Electronic Thesis and Dissertation Repository

Degree

Doctor of Philosophy

Program

Music

Supervisor

Kari Veblen

Abstract

Transformative learning occurs when individuals not only learn only some specific knowledge or skills, but also achieve a more inclusive understanding of themselves and of society through the learning process. To transform means to overcome limiting assumptions, with the potential of engendering new attitudes, psychological attributes, and behaviours. This integrated-article dissertation explores the possibility of transformative learning experiences through music with marginalized individuals in Northeastern Brazil.

The first article is based on interviews with five renowned Brazilian scholars, in order to provide a broader contextualization of Brazilian music education, as well as to shed light into issues explored in the subsequent case studies. One case investigates how transformation has occurred in the lives of music students from a disadvantaged community rife with social problems, in a school that struggled with frequent political and financial challenges that affected the students’ learning. The other case study explores the life of a Chinese immigrant who mastered música sertaneja, a typical Brazilian country music style, in order to gain greater acceptance in his new society, constructing a hyphenated multicultural identity in the process.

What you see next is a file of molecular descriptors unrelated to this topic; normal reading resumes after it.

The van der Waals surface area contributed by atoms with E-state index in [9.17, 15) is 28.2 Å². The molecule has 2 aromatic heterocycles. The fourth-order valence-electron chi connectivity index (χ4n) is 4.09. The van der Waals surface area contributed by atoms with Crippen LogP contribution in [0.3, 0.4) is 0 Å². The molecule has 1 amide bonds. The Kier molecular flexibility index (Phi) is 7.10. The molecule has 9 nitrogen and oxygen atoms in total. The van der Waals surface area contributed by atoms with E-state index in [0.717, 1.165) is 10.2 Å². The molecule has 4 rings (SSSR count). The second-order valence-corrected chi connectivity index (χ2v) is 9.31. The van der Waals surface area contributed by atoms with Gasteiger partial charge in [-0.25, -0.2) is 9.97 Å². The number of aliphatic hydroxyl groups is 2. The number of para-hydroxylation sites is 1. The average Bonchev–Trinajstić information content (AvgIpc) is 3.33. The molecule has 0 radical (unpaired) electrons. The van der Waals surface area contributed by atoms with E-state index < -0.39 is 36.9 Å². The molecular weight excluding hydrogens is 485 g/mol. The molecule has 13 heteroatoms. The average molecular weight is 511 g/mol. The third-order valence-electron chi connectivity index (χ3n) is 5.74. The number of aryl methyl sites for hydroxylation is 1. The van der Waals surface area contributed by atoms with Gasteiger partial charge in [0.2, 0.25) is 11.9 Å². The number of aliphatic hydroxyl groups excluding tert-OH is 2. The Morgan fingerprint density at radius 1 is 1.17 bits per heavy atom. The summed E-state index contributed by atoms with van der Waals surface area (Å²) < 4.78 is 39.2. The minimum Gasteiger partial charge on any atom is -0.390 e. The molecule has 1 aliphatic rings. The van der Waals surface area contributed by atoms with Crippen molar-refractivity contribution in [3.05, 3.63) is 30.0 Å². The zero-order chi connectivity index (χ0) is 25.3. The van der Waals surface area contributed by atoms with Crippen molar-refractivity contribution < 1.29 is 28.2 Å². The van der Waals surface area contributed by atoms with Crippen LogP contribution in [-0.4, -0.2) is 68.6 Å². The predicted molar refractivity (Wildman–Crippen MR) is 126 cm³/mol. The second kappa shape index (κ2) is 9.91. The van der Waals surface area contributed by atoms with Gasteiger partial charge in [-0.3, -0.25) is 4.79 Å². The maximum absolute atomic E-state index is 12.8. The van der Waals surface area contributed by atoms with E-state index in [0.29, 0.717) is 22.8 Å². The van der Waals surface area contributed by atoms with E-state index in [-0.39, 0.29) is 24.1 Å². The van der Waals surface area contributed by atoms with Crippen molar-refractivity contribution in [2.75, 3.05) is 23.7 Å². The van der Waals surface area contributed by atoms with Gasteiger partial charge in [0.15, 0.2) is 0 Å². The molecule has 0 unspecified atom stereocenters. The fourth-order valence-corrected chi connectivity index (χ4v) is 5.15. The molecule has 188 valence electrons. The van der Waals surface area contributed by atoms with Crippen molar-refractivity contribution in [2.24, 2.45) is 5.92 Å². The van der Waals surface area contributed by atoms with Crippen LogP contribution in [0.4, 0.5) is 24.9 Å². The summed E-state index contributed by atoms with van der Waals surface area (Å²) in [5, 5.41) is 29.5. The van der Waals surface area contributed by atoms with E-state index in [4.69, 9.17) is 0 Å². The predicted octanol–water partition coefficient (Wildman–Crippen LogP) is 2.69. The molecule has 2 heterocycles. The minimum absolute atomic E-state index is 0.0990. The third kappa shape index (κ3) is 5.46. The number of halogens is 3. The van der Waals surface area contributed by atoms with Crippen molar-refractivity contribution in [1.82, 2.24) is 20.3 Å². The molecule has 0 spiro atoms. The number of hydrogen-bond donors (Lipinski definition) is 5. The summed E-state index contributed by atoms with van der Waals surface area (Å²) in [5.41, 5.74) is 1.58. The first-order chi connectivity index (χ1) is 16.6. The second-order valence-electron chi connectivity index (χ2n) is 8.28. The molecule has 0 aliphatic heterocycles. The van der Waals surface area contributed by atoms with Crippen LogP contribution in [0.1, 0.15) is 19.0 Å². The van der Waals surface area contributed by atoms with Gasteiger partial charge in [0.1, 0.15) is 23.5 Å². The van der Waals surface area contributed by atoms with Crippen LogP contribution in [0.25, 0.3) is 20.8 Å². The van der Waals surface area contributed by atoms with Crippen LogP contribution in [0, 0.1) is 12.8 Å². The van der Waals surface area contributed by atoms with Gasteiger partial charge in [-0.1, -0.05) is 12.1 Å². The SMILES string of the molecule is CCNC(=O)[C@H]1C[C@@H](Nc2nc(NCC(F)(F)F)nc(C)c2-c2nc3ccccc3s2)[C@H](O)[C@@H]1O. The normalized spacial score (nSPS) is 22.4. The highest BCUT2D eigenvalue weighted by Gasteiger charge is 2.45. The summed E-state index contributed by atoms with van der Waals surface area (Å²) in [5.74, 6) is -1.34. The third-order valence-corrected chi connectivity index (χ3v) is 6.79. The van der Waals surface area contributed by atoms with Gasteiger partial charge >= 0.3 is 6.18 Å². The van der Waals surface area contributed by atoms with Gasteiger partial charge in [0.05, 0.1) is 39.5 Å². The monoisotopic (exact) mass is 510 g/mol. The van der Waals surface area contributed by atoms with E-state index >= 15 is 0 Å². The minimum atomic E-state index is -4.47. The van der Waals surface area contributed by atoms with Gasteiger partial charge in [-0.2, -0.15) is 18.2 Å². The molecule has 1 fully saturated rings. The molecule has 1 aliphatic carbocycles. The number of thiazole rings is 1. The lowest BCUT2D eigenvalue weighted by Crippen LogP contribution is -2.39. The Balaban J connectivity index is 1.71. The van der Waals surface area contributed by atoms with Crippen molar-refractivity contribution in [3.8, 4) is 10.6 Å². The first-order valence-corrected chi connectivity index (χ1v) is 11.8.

Through the findings of these case studies, the dissertation discusses how transformative learning depends on the intertwined relationship between the individual’s own agency and environmental support; how transformation has the potential to affect one’s consciousness and behaviours; how individual behavioural transformations might affect other people, thus creating the possibility of social transformation as a ripple effect; and how dialogical processes are shown to be essential for durable transformation to occur.


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